BORDERING ON A JOKE: Government must stop spending billions on useless military engagements
ASIDE FROM PROVIDING luxury travel in private jets for our political elite, one wonders what exactly the functions are that our defence force fulfils. Military bands are useful at events, such as the opening of Parliament, while cushy posts for connected cadres – usually overweight and untrained – are in good supply in South Africa’s armed forces. Further, an acquisitive SA National Defence Force is also a wonderful profit machine for African National Congress kleptocrats, a species not in short supply. But to the best of my knowledge we aren’t threatened by any hostile country.
For many years our under-resourced and over-stretched police force guarded, if that’s the word, our porous borders across which millions of refugees from the north scuttled into our country. Recently, Defence Minister Lindiwe Sisulu implicitly admitted that in disbanding the old, tried, tested and true commando system the country had lost a great source of the expertise, institutional memory and knowledge essential to border protection.
On Sisulu’s behalf, SANDF Chief Director, Operations, Major-General Barney Hlatshwayo, also admitted it had been a mistake to withdraw the military from our borders, replacing them with police.
Sisulu said when the military is deployed in SA confusion arises, as it did during the Soccer World Cup, over just who is in charge. Only the President, she correctly points out, can deploy our armed forces. She holds the police have an internal mandate while the SANDF’s remit is at our borders and “further afield”. Here she’s referring, of course, to the deployment of our soldiers and the odd air force personnel to hopeless cases on the continent, as if we are some sort of United States of America in Africa.
Given the truly desperate state of millions of our people – short of essentials such as sewerage, electricity, clothing, education, transport and food – one would imagine our Government would have enough on its hands not to spend billions on useless military engagements in far-flung African hellholes.
It’s also common knowledge our current border protection is a joke. Border infrastructure with Zimbabwe, Lesotho and Swaziland is wrecked, fences stolen or destroyed, while when the police were officially on site there was one cop for every 4,3km – an impossible task.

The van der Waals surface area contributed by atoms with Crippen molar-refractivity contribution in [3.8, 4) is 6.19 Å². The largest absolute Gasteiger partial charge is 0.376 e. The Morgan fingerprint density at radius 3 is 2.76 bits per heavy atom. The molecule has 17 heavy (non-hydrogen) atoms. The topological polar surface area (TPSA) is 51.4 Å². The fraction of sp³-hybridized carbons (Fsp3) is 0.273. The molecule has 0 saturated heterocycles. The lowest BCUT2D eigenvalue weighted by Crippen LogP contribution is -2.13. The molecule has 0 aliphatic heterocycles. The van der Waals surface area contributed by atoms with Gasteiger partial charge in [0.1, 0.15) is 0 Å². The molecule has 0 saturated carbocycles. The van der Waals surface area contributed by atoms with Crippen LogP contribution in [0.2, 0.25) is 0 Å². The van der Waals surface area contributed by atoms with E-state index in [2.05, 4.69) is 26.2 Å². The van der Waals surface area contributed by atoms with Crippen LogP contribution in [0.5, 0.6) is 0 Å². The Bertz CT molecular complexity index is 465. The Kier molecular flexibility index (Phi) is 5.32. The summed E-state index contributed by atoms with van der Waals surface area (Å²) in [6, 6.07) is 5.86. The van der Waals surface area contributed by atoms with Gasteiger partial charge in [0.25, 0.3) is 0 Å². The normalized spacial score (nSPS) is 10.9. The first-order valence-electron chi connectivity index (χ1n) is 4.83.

Further, the SA Police Force’s Stock Theft Unit has a laughable three personnel. Thus farmers in border areas are at the mercy of stock thieves, who also pose a danger to life and limb of those producing our food in remote areas. That’s not to mention the threat of the spread of disease, such as foot and mouth, which devastates our herds resulting in a situation in which we’ve lost tens of thousands of farmers and are now a net importer of food.
Thus we clearly need a form of border patrol, be it supplied by commandos, the police or a new specialised border patrol or some of all three.
But it’s been shown our army isn’t up to the task and, in any event, there’s a total lack of clarity as to whether the army is, in fact, guarding our borders or if anyone at all is doing so. Apparently, we must wait until 2014 before there’s a formal presence – from one of the police, the army or a new border guarding agency, or whatever – before we’ll know if we’re protected, in exchange for our tax payments, from illegals flooding across our borders and their concomitant criminal activities.
And it might well be we consider abandoning our role as the peacekeeper of Africa while our poor starve and die early. After all, we don’t have the skills to operate or maintain our sophisticated naval and air weapons of war.
Perhaps we should look at the example of Costa Rica, one of the few countries to have no armed forces, apart from police. It’s a prosperous and peaceful nation with annual income per capita of R80 000, life expectancy of almost 80 years (ours is 50) and is ranked as one of the world’s finest, safest and greenest countries in which to live.